Mexican Food Does Not Emigrate Well

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Besides mowing each other down over drug-deals, sending warning signs to prying journalists by slicing off their colleagues’ heads and smuggling countrymen across the American border, Mexicans have a passion for food. All those cocaine cartel wars, dismembering of limbs and people trafficking sure builds up an appetite, one sated by fun-to-eat foods: fleshy goodies wrapped in corn-flour tortillas or steamed corn-husks, chicken and turkey grilled with spicy chocolate sauce and plenty of beans, cheese and rice.

I got out of Mexico alive and remember it being a real cool place for food, all brightly coloured and perfectly spiced and served by lightly-perspiring waitresses smelling of day-old cheap tequila. Mounds of food washed down with iced bottles of Dos Equis while nervously eyeing two moustachioed hombres looking at my Press Card.

Like the Mexican people, their food also likes hot-footing it across the border although unlike Pedro, Fatima and the seven bambinos, the tamales and tacos are legal.

Cape Town has its share of Mexican places, although Wetbacks are scarce: it is much easier to run the gauntlet from Tijuana to San Diego than it is to swim from Cancun to Sea Point, although don’t bet against Guido trying.

If Guido did manage that swim, let’s hope he did not reach Camp’s Bay, home to the worst Mexican restaurant on the African continent, if not the entire universe.

Del Mar is situated on the first level of that increasingly grimy Camps Bay strip, yes the one smelling of three-day old California rolls, mouldy pubic hair wax, Jeyes fluid and coconut-scented sunscreen. Great view, but what a dump.

In any event, Del Mar is part of the Bukhara Curry House group, a fact that should have acted as a warning. Any place bringing India and Mexico together should come with a health-warning as well as complimentary bullet-proof vests.

Revolting against bad ceviche.
Revolting against bad ceviche.

The area is brown, darkish, yet breezy. An extensive menu promises authenticity: there is a list of “street food” munchy items, from the ubiquitous huevos rancheros and tortilla soup, to more exciting-sounding stuff like pork belly with chipotle and tamales with prawn.

Feeling fresh and fish-hungry, we went for the ceviche to start and I was immediately seeing sea-wet slices of squid lime juiced and chillied, as well as blood-red strips of tuna lightly seasoned with citrus.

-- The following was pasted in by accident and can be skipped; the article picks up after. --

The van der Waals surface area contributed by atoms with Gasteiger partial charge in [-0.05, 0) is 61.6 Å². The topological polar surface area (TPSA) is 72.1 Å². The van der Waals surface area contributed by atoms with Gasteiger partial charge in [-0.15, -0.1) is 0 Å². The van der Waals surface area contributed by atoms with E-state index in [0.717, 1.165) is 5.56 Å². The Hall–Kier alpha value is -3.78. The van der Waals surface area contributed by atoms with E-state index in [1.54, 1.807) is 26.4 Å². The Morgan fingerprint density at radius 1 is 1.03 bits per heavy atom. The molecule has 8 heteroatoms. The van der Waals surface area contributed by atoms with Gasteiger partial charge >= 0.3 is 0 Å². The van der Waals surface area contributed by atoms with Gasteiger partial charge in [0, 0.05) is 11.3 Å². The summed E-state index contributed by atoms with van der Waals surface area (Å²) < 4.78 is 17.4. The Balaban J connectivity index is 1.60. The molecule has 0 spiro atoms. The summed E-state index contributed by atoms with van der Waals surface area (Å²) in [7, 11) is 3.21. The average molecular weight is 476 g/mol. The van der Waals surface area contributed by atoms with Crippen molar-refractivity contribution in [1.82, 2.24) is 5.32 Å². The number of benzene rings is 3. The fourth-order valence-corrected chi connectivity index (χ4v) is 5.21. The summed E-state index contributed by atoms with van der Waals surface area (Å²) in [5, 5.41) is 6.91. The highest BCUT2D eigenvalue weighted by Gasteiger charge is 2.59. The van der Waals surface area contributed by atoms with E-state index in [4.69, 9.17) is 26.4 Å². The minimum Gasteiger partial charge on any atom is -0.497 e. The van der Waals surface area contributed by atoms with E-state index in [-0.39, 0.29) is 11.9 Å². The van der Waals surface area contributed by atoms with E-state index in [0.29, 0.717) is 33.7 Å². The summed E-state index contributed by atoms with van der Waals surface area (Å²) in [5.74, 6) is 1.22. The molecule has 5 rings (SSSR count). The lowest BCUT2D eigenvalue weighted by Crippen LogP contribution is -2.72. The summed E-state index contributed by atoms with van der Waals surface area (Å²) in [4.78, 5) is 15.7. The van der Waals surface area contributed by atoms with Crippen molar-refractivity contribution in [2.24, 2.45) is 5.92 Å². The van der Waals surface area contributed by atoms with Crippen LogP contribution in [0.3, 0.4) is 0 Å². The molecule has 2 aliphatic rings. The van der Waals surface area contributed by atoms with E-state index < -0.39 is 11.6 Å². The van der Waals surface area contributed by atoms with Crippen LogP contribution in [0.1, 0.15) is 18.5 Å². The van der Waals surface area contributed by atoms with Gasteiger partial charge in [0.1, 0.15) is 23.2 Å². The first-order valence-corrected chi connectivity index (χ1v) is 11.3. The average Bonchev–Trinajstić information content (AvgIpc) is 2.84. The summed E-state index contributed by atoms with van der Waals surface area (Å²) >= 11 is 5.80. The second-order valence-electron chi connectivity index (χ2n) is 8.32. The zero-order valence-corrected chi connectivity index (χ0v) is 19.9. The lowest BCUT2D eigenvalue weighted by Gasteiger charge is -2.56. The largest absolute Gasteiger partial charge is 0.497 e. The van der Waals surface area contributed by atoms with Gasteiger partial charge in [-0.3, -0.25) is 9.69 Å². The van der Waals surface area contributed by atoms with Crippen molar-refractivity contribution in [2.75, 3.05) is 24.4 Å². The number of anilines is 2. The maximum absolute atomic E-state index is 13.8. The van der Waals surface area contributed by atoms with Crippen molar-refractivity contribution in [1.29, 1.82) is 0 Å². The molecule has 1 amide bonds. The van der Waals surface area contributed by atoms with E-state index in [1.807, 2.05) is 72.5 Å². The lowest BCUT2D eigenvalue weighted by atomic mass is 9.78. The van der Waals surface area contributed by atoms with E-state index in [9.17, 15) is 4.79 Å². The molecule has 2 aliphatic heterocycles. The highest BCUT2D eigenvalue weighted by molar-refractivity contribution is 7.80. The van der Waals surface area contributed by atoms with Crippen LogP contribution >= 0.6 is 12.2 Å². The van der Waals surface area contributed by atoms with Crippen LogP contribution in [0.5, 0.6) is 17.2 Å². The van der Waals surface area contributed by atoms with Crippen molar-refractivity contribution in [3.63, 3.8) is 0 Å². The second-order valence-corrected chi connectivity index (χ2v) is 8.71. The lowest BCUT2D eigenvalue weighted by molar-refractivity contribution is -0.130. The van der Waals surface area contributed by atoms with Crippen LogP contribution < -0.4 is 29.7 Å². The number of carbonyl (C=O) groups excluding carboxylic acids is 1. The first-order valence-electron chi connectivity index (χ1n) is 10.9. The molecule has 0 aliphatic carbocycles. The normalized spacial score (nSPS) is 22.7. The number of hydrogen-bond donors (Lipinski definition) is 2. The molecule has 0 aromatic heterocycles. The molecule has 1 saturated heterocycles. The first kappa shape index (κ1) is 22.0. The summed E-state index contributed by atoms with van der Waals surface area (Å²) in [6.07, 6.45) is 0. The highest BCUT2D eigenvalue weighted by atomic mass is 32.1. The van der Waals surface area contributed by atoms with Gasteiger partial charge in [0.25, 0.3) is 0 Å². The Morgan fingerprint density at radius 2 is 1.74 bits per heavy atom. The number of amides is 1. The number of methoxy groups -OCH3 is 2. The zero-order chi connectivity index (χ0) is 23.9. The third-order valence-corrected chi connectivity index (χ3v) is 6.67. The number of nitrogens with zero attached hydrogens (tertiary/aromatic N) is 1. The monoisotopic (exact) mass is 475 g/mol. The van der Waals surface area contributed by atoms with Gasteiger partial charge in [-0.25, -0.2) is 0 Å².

Instead, three shot glasses arrived. Upon further enquiry the waiter enthused that this was not an amuse bouche of sorts, but – in fact – the ceviche. The fish was, well, lying somewhere with the liquid in the glasses.

These turned to include tuna immersed in sickly sweet coconut milk with non-existent chilli, salmon swimming in orange juice with ginger and calamari in the same candy-flavoured coconut milk. The morsels of seafood were the size of a Mexican eyelid, totally obliterated by the dollop of coconut milk or orange juice. It tasted like the stuff Beverly Hills residents make for their cats at Christmas time, but for those longing for the taste of ocean, Latino style, this was a no hoper.

Mains consisted of tacos and plain meat, fish or chicken dishes: chili con carne, calamari with garlic and chillies, pan-fried chicken breast with chipotle sauce. The tacos were offered with the usual fillings of fish, beef or chicken, with the promise of spice, chilli and authenticity.

Only one thing could get the repulsive taste of the fish milkshakes out of my mouth, and that was a piece of dead cow, so I went for the T-bone with cascabel adodo, a sauce supposedly of chilli, vinegar, salt and cumin.

The steak proved the chef was more Mexican than Indian: it was dry, tough and overcooked, although charging R195 provided for the Indian touch.

My teenaged dining companion had tacos with chicken and chillies. The tacos were small, soft and fresh, forming suitable wrappers for exceedingly bland and uninspiring chicken that needed another few orders of salsa to taste like something remotely edible and worthy of a paying for.

With the sticky fishy starters having provided enough sugar to make Tim Noakes pop an underfed knee-joint, we eschewed dessert feeling like two Mexicans that had just spent a fortune being smuggled to the slums of Los Angeles: tired, sad and ripped off.

But unlike them, I have the papers to prove it.

– Emile Joubert 

 

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